Industrial action by public servants has 'limited' impact
THE campaign of industrial action by public servants over the €1bn Budget pay cut has had a "limited" impact.
Senior officials at state departments providing essential services said the national work-to-rule by up to 300,000 state employees has not been highly disruptive, although it has begun to inconvenience the public. The failure of the campaign to have much effect on government policy was demonstrated yesterday as the Taoiseach and Transport Minister Noel Dempsey refused to entertain unions' demands to reverse the pay cut.
Mr Dempsey said industrial action by public servants to get the pay cut withdrawn did not make "a whole lot of sense" as it was affecting the public who paid their wages.
And sources close to Finance Minister Brian Lenihan said he believes there "can be no winners in any further escalation of this dispute".
The source said the minister was well aware of the hardship caused by the pay cuts but changes to the paybill would "undermine increased international confidence" following the Budget.
However, there was some softening in the Taoiseach's position on savings in the next Budget, when he said there was "no desire" for further pay cuts and suggested a deal might be struck through talks.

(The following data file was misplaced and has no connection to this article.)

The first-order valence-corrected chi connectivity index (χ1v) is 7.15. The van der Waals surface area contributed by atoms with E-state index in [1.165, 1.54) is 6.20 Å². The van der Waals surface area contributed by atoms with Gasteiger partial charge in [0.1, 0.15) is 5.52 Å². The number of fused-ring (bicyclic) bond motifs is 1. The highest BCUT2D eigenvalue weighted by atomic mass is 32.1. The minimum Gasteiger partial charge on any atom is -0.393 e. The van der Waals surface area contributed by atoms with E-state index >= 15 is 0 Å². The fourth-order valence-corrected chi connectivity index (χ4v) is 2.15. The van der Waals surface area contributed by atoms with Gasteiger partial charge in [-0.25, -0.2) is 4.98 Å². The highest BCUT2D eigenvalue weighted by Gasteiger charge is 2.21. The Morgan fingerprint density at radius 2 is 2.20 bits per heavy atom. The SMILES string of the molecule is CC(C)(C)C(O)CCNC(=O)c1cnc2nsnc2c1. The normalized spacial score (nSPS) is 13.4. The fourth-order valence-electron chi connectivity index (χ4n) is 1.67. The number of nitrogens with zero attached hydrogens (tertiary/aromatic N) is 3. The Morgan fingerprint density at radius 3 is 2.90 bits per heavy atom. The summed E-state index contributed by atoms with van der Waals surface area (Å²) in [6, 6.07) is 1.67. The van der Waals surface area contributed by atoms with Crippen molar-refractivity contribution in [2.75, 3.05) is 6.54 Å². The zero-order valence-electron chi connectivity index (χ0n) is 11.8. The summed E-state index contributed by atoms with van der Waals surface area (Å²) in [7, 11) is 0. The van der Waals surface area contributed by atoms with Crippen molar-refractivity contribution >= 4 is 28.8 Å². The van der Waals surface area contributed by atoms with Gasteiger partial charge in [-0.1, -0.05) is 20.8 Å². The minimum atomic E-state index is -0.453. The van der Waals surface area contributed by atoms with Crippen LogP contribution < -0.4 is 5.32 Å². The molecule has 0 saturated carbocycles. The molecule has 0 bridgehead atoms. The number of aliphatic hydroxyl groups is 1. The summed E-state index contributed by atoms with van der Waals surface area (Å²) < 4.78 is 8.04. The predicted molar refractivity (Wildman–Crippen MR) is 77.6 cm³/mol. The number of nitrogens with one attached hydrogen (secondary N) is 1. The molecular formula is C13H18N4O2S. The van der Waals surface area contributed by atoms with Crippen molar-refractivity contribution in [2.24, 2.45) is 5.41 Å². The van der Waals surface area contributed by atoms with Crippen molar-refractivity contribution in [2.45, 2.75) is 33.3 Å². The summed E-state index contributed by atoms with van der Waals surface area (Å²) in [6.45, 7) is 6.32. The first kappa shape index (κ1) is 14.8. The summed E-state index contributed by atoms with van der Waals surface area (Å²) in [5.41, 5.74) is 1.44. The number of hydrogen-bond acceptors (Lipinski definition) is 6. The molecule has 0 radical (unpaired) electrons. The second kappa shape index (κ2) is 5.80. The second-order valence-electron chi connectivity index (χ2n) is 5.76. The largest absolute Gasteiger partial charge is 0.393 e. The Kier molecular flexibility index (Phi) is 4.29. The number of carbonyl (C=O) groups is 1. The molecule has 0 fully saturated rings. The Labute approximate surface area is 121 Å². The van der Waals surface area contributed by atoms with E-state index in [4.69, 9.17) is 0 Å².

Politicians held firm on their pay policy as unions threatened to step up the national campaign to reverse the pay cut that hit salaries between five and 15pc.
A national work-to-rule, lunchtime closure of public offices and phone bans have begun to affect the public accessing state services.
The Revenue Commissioners said their customers at public offices were hit for the first time this week when a work-to-rule began at the Central Revenue Information Office, off O'Connell Street in Dublin.
"Customers whose queries would have been dealt with at the counter had to wait while they were worked on internally, so things went slower," said a spokesperson.
The Department of Social and Family Affairs said customers "may have experienced difficulties" as some offices closed for lunch and phone bans were in operation.
The Department of Education and Science said the public and staff were affected when workers at offices in Athlone and Tullamore refused to answer phones, but the impact was "limited".
She said callers often rang staff in other sections, who were not participating in the action by members of the Civil, Public and Services Union.